Consumer Alert: Important 2021 GMC Savana and Chevrolet Express Recall for Fire Risk
Owners should park their vehicles outside until they are repairedMarch 31, 2021
May 7, 2020 | Washington, DC
The U.S. Department of Transportation’s National Highway Traffic Safety Administration today announced that States can apply for funding to help drivers learn about and repair open safety recalls on their vehicles.
“Recalls are serious. Recall repairs are completely free to the consumer. These grants will serve as an example to the rest of the country as we continue to work across government to reach consumers in new and creative ways with potentially lifesaving information about their vehicles,” said U.S Transportation Secretary Elaine L. Chao.
In 2017, NHTSA entered a $222,300 cooperative agreement with the State of Maryland, launching a two-year pilot program to provide open recall information to consumers when they register a new vehicle or renew a registration. From April 2018 to January 2020, Maryland had 4.6 million vehicle registrations renewed, with 456,000 of those vehicles identified as having 943,000 open recalls. Of those, 371,000 individual recalls were repaired, according to the Maryland Motor Vehicle Administration, and more than 32% of the recalls remedied were air bags.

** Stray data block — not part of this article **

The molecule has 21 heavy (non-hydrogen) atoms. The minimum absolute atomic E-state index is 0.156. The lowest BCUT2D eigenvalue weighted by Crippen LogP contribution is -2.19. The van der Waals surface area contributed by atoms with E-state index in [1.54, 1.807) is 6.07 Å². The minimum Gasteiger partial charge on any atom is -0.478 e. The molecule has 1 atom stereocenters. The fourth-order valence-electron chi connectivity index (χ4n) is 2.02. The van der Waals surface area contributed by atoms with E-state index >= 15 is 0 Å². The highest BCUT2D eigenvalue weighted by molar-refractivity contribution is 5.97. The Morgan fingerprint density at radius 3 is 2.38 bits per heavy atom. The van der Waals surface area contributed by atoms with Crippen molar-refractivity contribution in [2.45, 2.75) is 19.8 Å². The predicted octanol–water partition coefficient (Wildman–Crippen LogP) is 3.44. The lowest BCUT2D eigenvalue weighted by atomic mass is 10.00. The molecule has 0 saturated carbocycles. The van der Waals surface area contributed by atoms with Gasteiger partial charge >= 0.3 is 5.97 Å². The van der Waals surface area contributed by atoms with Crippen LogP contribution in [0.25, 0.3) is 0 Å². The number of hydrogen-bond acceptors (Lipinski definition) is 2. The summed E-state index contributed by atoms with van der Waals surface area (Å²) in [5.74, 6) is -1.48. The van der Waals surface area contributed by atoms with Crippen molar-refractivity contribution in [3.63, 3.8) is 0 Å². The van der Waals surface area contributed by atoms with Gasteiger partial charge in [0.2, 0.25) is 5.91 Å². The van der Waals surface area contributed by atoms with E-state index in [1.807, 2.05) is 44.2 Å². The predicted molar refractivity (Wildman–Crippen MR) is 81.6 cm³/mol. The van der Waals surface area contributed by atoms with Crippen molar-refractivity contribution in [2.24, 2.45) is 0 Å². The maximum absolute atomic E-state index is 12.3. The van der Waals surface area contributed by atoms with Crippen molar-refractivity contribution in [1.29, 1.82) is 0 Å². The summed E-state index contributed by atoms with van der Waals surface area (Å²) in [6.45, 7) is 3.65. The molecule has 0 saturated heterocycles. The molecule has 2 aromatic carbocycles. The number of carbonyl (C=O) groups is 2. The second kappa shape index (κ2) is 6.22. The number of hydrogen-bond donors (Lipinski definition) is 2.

The grant program provides funds totaling $1.5 million for as many as six States to notify consumers of open recalls during vehicle registration. Participating States will notify owners and lessees of vehicles with open recalls along with registration notices. The States will also provide a brief description of the defect, the nature of the recall, and information on getting it fixed immediately at the manufacturer’s authorized dealer.
The States will implement the notification program for a two-year period and evaluate the results. This program is intended to supplement and does not in any way replace the vehicle manufacturer’s legal obligation to alert consumers of recalls on their vehicles and to provide a remedy free of charge.
“Getting a recall repaired could save your life – or the life of someone you love. Recalls are serious, and recall repairs are completely free. I encourage States to apply for funding and join us in spreading this lifesaving message,” said NHTSA Deputy Administrator James Owens.
On average, only about 60% of recalled vehicles are repaired. Improving recall remedy rates is a NHTSA priority, especially due to the Takata air bag recall, the largest and most complex recall in automotive history.
Consumers can check their VIN for open recalls at any time by using NHTSA’s VIN lookup tool at nhtsa.gov/recalls.